Depression and disordered gaming: does culture matter?

O’Farrell, D.L., Baynes, K.-L., Pontes, H.M. ORCID: 0000-0001-8020-7623, D. Griffiths, M. ORCID: 0000-0001-8880-6524 and Stavropoulos, V., 2022. Depression and disordered gaming: does culture matter? International Journal of Mental Health and Addiction, 20 (2), pp. 843-861. ISSN 1557-1874

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The dearth of evidence related to cultural and gender variations of established associations between Internet Gaming Disorder (IGD) and other psychopathologies has been highlighted. Accordingly, the present study examined the association between depression and disordered gaming behaviors, while considering cultural perspectives of vertical individualism (independence and hierarchy) and gender as potentially variating factors. To achieve this, an ethnically diverse online sample of internet gamers from multicultural societies (N = 1032; Australia = 738; 71.5%; USA = 222; 21.5%; other multicultural countries = 72; 13.3%; Mage = 24 years; males = 503 [48.7%], females = 529 [51.3%]) completed the Internet Gaming Disorder Scale–Short-Form (IGDS9-SF); the Depression, Anxiety and Stress Scale (DASS-21) and the Individualism and Collectivism Scale (ICS). Regression, moderation and moderated moderation analyses were conducted. Results demonstrated that gamers presenting concurrently with symptoms of depression and vertically individualistic inclinations reported higher levels of disordered gaming behaviors, with no significant gender differences. The findings obtained imply that practitioners globally, and especially in multicultural societies (e.g., Australia, USA), should consider cultural differences when developing prevention and intervention strategies for disordered gaming.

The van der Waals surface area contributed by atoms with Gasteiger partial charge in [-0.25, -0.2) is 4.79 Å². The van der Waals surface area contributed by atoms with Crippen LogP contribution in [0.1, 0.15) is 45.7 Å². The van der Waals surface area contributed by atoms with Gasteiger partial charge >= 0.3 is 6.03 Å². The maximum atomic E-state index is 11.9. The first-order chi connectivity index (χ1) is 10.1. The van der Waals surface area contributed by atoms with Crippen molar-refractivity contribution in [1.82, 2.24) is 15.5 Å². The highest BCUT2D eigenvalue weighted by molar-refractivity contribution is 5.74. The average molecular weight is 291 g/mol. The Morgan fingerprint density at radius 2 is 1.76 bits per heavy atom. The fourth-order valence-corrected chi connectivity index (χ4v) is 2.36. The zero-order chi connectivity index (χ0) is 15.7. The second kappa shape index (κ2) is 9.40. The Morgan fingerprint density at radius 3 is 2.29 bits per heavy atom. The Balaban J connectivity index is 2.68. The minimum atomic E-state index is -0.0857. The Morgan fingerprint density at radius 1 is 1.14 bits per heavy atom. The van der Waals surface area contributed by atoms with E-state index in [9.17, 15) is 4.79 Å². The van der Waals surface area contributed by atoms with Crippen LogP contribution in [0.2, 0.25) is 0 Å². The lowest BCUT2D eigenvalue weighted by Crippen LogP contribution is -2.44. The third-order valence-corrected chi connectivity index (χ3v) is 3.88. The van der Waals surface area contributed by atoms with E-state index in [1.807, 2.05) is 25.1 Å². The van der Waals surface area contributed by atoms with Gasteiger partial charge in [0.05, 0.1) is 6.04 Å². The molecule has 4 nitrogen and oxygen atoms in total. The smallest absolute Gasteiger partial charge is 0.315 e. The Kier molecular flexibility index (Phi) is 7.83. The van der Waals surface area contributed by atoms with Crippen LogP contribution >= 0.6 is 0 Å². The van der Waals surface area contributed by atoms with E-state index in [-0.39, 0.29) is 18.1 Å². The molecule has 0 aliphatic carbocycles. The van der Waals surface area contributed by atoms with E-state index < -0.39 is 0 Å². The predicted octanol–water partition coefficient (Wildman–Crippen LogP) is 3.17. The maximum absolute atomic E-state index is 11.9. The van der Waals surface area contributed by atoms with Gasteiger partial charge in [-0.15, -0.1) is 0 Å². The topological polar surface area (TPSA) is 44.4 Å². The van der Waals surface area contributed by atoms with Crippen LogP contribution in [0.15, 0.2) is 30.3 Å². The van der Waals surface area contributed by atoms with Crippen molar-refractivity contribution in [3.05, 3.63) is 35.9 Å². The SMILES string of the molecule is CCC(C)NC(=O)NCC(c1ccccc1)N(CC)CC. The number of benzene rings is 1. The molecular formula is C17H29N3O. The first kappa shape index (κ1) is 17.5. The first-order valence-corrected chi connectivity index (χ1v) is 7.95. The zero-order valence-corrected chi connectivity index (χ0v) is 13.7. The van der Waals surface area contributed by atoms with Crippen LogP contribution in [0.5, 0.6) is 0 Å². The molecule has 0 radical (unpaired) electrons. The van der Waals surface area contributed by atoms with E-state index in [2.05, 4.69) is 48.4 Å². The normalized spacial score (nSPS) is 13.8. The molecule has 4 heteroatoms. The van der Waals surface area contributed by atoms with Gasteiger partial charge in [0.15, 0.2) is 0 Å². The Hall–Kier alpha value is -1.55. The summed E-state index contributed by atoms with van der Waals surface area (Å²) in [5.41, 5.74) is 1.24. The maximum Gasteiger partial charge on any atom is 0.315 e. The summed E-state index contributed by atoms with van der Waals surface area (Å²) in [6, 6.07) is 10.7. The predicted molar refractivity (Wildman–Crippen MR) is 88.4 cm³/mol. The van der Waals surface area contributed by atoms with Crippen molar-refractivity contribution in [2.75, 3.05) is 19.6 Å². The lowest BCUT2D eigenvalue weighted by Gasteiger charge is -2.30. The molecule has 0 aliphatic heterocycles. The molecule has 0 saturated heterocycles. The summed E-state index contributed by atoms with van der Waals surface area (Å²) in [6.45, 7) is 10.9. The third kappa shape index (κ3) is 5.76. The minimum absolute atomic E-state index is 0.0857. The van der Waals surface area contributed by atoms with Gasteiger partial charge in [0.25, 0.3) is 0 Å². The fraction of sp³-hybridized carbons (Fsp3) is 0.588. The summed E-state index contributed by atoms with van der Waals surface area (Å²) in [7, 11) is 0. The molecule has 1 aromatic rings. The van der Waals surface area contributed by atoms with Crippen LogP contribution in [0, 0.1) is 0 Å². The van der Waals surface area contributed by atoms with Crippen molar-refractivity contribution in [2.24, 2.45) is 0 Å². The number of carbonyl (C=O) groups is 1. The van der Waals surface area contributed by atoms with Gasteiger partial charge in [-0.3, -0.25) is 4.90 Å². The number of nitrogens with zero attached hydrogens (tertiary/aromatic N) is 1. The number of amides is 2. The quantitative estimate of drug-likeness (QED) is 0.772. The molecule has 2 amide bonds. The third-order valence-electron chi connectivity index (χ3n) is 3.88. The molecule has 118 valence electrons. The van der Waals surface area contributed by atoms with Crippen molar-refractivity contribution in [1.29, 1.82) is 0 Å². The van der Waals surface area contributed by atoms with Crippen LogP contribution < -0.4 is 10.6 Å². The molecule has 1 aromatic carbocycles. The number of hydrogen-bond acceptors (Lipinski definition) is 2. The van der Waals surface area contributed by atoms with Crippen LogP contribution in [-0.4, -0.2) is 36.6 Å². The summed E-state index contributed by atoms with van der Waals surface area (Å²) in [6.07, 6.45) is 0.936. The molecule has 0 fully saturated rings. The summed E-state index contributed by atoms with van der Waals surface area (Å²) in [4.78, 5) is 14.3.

Item Type: Journal article
Publication Title: International Journal of Mental Health and Addiction
Creators: O’Farrell, D.L., Baynes, K.-L., Pontes, H.M., D. Griffiths, M. and Stavropoulos, V.
Publisher: Springer
Date: April 2022
Volume: 20
Number: 2
ISSN: 1557-1874
Rights: © the authors(s) 2020. This article is licensed under a Creative Commons Attribution 4.0 International License, which permits use, sharing, adaptation, distribution and reproduction in any medium or format, as long as you give appropriate credit to the original author(s) and the source, provide a link to the Creative Commons licence, and indicate if changes were made. The images or other third party material in this article are included in the article's Creative Commons licence, unless indicated otherwise in a credit line to the material. If material is not included in the article's Creative Commons licence and your intended use is not permitted by statutory regulation or exceeds the permitted use, you will need to obtain permission directly from the copyright holder. To view a copy of this licence, visit
Divisions: Schools > School of Social Sciences
Record created by: Jonathan Gallacher
Date Added: 03 Feb 2020 11:59
Last Modified: 21 Mar 2022 11:21

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